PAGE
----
U.S. regulations prevent importation of fresh horticultural commodities that have not received an approved quarantine treatment assuring 100% mortality of potentially invasive insect pests. Because imported mangoes are likely to be infested by the Caribbean fruit fly (Anastrepha suspensa Loew) and other tropical fruit flies such as A. ludens Loew, A. striata, A. distincta, A. fraterculus, A. serpentina, or A. oblique, they must be hot-water treated prior to shipment in order to satisfy quarantine requirement. Hot water treatment often damages the fruit, especially if it is not fully mature. Hypobaric (low pressure = LP) intermodal shipping containers developed by the VacuFreshSM Corp. preserve fresh commodities, such as horticulturally mature mangoes, far longer than is possible using other technologies. We tested the ability of over 70,000 Caribbean fruit fly eggs and larvae to survive a simulated optimal hypobaric condition for shipment of mangoes (15 mm Hg, 98% RH, at the lowest, safe non-chilling temperature, 13 °C). A. suspensa eggs or larvae were maintained on agar media, flushed with one air change per hour at the storage pressure, and shielded with Mylar to prevent radiant heat uptake and limit evaporative cooling. Nearly 98% of the eggs and larvae were killed within 1 week at 15 mm Hg in eight replicated experiments. All eggs were killed at that pressure by 11 days, whereas a significant number survived at ambient pressure. Shipment of fresh produce using this technology promises to provide quarantine control while preserving the freshness of fully mature tropical fruits and vegetables.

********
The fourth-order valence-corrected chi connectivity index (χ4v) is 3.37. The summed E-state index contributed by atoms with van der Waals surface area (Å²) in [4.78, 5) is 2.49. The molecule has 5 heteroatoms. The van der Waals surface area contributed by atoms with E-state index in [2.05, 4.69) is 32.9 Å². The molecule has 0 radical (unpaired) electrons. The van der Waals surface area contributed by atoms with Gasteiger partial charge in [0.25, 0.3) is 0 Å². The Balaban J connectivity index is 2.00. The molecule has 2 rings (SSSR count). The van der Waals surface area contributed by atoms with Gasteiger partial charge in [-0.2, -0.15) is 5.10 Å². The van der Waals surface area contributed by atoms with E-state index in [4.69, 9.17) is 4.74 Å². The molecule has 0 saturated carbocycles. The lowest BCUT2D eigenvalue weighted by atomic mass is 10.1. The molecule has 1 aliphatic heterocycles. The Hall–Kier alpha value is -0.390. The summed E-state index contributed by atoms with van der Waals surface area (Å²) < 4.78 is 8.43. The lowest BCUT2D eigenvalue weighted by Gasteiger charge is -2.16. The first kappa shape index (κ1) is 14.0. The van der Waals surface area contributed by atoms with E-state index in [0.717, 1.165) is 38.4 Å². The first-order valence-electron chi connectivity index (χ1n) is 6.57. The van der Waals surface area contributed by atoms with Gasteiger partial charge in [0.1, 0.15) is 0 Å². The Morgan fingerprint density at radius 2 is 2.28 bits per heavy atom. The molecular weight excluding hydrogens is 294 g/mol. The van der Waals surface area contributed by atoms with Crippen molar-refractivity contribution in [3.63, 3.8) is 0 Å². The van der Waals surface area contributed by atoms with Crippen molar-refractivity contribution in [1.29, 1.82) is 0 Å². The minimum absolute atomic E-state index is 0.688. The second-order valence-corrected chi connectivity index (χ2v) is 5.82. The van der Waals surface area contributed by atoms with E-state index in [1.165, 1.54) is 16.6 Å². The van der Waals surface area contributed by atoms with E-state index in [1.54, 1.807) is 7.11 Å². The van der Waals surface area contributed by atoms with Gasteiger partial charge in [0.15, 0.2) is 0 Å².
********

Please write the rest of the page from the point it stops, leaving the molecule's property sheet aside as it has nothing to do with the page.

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Raul Leonel Grijalva-Contreras, Rubén Macias-Duarte, Fabián Robles-Contreras and Manuel de Jesus Valenzuela-Ruiz